The Corner

The Candidates’ Tax Plans Don’t Matter

When Reagan ran in 1980, his economic policy of Kemp-Roth was important because he was running against George H. W. Bush, who did not support or understand supply-side economics.

Democrats held the House and Senate going into 1980, so the only voice for the GOP on economic policy would be the president’s.

Today, all the presidential candidates are for lower rates and for tax reform that is not a Trojan horse for tax hikes.

And after the 2012 elections the GOP will be led from the House majority and the incoming Senate GOP majority.  They have already tipped their hand: They will pass the Ryan Plan, which includes spending restraint, broad welfare/Medicaid block grants, entitlement reform, and tax reform, beginning with top rates dropping to 25 percent.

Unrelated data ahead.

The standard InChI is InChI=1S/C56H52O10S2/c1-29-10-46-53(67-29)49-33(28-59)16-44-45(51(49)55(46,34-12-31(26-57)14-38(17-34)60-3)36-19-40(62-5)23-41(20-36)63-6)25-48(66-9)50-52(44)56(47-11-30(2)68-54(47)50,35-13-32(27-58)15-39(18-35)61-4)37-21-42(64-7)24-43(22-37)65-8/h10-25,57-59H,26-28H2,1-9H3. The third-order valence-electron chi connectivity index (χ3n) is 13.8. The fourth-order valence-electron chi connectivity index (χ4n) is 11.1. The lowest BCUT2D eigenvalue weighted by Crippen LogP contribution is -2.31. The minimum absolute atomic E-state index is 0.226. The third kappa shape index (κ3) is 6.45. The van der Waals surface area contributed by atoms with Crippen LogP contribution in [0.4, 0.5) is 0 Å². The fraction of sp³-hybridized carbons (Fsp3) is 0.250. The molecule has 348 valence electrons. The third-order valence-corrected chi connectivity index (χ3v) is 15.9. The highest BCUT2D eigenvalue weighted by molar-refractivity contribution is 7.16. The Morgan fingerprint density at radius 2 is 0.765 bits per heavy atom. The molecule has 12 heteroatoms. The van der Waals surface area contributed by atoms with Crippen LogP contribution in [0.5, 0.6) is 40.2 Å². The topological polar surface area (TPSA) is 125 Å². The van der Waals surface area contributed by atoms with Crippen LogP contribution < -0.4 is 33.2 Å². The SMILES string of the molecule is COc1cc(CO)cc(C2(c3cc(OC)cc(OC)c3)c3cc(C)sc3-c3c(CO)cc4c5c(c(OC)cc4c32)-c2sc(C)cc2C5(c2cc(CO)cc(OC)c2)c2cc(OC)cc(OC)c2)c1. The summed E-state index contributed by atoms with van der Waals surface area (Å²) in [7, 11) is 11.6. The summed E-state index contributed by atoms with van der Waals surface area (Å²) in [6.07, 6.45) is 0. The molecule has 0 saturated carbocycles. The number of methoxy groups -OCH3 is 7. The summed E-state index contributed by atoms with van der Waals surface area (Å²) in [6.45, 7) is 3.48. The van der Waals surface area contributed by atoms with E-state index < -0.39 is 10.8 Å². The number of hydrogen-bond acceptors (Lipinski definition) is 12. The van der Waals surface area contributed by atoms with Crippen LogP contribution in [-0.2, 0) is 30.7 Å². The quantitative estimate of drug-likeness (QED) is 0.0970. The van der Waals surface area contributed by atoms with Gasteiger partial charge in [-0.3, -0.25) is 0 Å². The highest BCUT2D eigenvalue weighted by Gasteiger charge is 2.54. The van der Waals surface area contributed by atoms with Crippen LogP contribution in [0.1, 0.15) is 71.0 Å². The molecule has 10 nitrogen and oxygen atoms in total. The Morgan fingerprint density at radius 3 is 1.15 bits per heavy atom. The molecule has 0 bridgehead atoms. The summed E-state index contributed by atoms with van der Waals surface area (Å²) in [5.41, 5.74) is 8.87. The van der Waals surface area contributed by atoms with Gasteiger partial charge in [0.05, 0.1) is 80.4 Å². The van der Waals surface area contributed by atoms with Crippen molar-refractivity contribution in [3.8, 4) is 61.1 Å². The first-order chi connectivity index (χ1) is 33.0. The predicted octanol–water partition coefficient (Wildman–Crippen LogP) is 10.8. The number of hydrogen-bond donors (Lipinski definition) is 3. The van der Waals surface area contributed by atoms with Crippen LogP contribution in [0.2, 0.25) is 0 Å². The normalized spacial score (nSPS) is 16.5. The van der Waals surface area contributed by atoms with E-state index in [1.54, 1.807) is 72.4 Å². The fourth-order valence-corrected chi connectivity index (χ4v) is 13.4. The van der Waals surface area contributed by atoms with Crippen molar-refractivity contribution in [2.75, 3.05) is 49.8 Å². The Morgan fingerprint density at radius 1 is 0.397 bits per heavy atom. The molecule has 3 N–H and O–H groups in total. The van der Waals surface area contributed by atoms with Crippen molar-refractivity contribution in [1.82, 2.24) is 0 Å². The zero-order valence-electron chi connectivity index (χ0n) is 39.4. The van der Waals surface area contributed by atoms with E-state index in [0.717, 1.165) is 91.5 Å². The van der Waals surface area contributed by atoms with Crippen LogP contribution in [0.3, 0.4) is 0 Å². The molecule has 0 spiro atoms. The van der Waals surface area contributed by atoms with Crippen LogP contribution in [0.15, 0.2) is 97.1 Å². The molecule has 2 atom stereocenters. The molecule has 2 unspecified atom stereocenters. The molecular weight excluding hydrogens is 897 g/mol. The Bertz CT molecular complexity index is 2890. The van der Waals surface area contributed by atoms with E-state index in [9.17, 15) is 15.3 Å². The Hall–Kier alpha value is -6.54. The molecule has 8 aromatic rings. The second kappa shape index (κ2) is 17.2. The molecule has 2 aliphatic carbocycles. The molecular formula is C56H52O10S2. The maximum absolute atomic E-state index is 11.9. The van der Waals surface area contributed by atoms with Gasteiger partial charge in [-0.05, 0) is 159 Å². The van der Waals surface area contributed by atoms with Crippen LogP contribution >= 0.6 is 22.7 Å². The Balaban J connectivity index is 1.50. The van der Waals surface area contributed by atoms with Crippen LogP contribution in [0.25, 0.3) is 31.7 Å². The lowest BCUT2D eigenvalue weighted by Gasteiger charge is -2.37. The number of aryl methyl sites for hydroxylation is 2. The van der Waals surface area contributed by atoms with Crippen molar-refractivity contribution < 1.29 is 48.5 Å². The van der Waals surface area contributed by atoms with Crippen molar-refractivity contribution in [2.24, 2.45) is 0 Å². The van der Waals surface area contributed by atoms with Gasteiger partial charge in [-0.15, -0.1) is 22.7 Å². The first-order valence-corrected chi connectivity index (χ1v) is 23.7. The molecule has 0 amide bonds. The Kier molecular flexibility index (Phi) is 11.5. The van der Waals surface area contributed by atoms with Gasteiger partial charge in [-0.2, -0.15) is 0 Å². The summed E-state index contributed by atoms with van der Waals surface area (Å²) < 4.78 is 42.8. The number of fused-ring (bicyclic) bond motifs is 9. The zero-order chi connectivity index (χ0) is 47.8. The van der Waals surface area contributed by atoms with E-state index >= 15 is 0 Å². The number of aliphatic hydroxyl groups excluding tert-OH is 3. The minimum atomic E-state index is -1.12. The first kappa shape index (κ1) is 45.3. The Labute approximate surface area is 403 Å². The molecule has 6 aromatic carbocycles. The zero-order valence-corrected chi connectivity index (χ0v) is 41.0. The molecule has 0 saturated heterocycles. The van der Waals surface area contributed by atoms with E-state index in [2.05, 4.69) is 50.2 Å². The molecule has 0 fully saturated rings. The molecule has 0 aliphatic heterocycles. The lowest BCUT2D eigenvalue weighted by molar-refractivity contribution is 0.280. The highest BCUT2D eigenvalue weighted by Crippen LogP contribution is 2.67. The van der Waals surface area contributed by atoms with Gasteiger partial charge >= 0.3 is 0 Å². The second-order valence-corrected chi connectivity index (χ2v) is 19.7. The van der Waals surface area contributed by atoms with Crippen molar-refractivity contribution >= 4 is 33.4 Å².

The debate about 9-9-9 or Huntsman’s plan or Romney’s plan or Perry’s upcoming plan helps pass the time if Netflix hasn’t arrived.  But the only real question is whether each candidate has a working thumb and forefinger and can sign the legislation Boehner and McConnell pass. We are not looking for a fearless leader. We are looking for signer in chief.

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